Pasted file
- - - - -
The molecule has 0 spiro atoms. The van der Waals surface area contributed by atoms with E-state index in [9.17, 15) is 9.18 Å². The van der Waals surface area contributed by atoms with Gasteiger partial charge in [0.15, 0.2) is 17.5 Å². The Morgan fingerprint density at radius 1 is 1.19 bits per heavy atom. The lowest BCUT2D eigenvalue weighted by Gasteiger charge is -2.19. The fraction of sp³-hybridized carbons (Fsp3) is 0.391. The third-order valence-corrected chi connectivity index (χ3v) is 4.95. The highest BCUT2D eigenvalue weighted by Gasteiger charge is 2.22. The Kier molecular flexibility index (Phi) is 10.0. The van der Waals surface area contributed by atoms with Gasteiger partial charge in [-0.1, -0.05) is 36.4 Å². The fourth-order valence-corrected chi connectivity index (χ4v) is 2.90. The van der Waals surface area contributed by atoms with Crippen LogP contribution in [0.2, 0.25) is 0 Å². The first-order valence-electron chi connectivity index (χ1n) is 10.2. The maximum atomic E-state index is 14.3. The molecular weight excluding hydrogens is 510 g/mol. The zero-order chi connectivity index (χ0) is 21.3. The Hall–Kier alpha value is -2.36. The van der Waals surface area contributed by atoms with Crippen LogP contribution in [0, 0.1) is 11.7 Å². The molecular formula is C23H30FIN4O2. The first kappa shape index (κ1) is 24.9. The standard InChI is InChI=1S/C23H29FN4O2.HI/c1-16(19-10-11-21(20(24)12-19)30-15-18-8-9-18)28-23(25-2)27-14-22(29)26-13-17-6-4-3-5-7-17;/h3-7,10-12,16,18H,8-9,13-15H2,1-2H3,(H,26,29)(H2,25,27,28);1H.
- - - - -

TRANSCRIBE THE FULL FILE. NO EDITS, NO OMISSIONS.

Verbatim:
The molecule has 0 spiro atoms. The van der Waals surface area contributed by atoms with E-state index in [9.17, 15) is 9.18 Å². The van der Waals surface area contributed by atoms with Gasteiger partial charge in [0.15, 0.2) is 17.5 Å². The Morgan fingerprint density at radius 1 is 1.19 bits per heavy atom. The lowest BCUT2D eigenvalue weighted by Gasteiger charge is -2.19. The fraction of sp³-hybridized carbons (Fsp3) is 0.391. The third-order valence-corrected chi connectivity index (χ3v) is 4.95. The highest BCUT2D eigenvalue weighted by Gasteiger charge is 2.22. The Kier molecular flexibility index (Phi) is 10.0. The van der Waals surface area contributed by atoms with Gasteiger partial charge in [-0.1, -0.05) is 36.4 Å². The fourth-order valence-corrected chi connectivity index (χ4v) is 2.90. The van der Waals surface area contributed by atoms with Crippen LogP contribution in [0.2, 0.25) is 0 Å². The first-order valence-electron chi connectivity index (χ1n) is 10.2. The maximum atomic E-state index is 14.3. The molecular weight excluding hydrogens is 510 g/mol. The zero-order chi connectivity index (χ0) is 21.3. The Hall–Kier alpha value is -2.36. The van der Waals surface area contributed by atoms with Crippen LogP contribution in [0, 0.1) is 11.7 Å². The molecular formula is C23H30FIN4O2. The first kappa shape index (κ1) is 24.9. The standard InChI is InChI=1S/C23H29FN4O2.HI/c1-16(19-10-11-21(20(24)12-19)30-15-18-8-9-18)28-23(25-2)27-14-22(29)26-13-17-6-4-3-5-7-17;/h3-7,10-12,16,18H,8-9,13-15H2,1-2H3,(H,26,29)(H2,25,27,28);1H.